“Majority Leader Schumer claims, 'Republicans are pushing voter suppression and election nullification laws.' President Biden has compared state efforts to tighten up election administration to Jim Crow laws, compared Republicans to notorious racists in our history. These attacks are overwrought, exaggerated, and deeply divisive. Here's what the nonpartisan and respected group called No Labels has said about the Democratic attacks, ‘If you dig into these state legislative proposals, you'll find most entail tightening up procedures pertaining to registration, mail and absentee voting and voter ID laws that were loosened in 2020 in the name of making it safer for people to vote amid the COVID pandemic. Many leading Democrats and Liberal commentators have taken to describing these measures as Jim Crow 2.0, which is to say they are somehow worse than the original Jim Crow era, which entailed poll taxes and literacy tests, violent intimidation of Black voters by the KKK, and even outright prohibition on black voters participating in party primaries in Southern States. To suggest that any voting measures being debated today in America are somehow worse than this is simply irresponsible demagoguery.' That comes from No Labels, which is a nonpartisan group, Democrats and Republicans trying to find that middle ground.

“Now, to be fair, this group has been critical of Republican claims of widespread election fraud that cannot be backed up. So what are the actual facts? First, the Constitution guarantees all citizens 18 years of age or older the right to vote in elections, regardless of race or gender, period. The Federal Voting Rights Act reaffirms that right and makes it enforceable in federal court. In 2006, Congress voted in a bipartisan way to reauthorize this important law for 25 years, through 2031. I voted for and strongly support the Voting Rights Act and have long supported other common-sense efforts to increase voter confidence in our elections. In fact, there is a bipartisan effort underway right now to deal with a real problem to ensure that after the fact certified elections are respected. This will require making overdue reforms to the Electoral Count Act and some other reasonable updates to federal election procedures. I'm happy to be working with a small group of Senate Democrats and Senate Republicans on those efforts. That's how the system should work. We're not going to agree on everything, but we can sit down and talk and find common ground to address problems.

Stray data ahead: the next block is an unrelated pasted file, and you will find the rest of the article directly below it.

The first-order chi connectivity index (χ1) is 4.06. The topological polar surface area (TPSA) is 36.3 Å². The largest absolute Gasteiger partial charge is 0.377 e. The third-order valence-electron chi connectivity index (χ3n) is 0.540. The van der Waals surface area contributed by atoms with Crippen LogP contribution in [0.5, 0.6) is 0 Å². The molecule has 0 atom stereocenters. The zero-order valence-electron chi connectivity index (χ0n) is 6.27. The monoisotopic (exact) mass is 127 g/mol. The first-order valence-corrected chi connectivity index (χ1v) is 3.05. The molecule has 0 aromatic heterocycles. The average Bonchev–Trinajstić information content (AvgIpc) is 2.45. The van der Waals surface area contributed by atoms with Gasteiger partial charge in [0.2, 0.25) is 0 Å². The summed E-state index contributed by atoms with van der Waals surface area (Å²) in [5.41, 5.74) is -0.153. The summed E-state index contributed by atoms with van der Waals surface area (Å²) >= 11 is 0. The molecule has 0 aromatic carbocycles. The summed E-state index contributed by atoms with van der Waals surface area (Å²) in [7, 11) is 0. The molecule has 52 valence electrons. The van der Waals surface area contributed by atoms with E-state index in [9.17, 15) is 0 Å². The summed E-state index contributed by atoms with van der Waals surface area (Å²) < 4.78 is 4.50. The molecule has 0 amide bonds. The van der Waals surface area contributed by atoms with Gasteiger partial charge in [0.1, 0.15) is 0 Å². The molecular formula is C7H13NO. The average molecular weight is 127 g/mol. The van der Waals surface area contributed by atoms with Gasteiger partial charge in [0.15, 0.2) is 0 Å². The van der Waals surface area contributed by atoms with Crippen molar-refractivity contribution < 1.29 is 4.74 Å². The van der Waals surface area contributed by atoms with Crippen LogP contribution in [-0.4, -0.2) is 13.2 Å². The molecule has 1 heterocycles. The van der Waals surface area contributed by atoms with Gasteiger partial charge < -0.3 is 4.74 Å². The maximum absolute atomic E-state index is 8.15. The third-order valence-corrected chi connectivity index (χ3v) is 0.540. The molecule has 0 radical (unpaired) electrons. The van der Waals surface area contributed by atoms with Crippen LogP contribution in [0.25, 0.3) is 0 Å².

“What Republicans and most Americans don't support is an unprecedented federal takeover of our election system, which is what the overly broad, party-line bills proposed this week by the Democrats will do. Let me be clear. Despite what Democratic leaders are saying to jam these bills through Congress, our democracy is not, as they say, in crisis because it is too hard to vote. We just had a national election in 2020 with the highest voter turnout in 120 years. 94% of voters said it was easy for them to vote. This is according to the Pew Research Center, 94 percent. That's good. Some have said drastic changes are needed at the federal level because the States are now enacting voter restrictions. Some point to the liberal Brennan Center, which reports that 19 states have enacted laws which it characterizes as restricting the right to vote. As noted above, again by the nonpartisan No Labels group, when you really look at these laws, the truth is that they largely make modest changes in election law administration, such as the date that voters may apply for mail in ballots. We're ensuring voters are who they say they are through voter ID and other signature requirements. Something, by the way, the vast majority of Americans support. Some of the laws return to state practices closer to the status quo before the pandemic. As an example, some laws reduced the number of ballot drop boxes in cases where there were no ballot drop boxes before COVID.

“And many of the States the Democrats criticized for improving their election process are enacting laws similar to those that have long been in place in states represented by Democrats, so called blue States. For example, under its new law, Georgia has a limit of 17 days of in person early voting, 17 days. New Jersey and New York have nine days of in person voting. Connecticut doesn't have any early voting. Georgia has also added one extra Saturday of early voting. Georgia's new requirement that voters provide their driver's license or state ID numbers when applying for mail-in and ballots, which Democrats have criticized, is the same as laws in Maryland and Pennsylvania. Rhode Island enacted a voter ID law a decade ago. And with regard to President Biden's home state, the Atlantic has noted that 'few States have more limited voting options than Delaware.'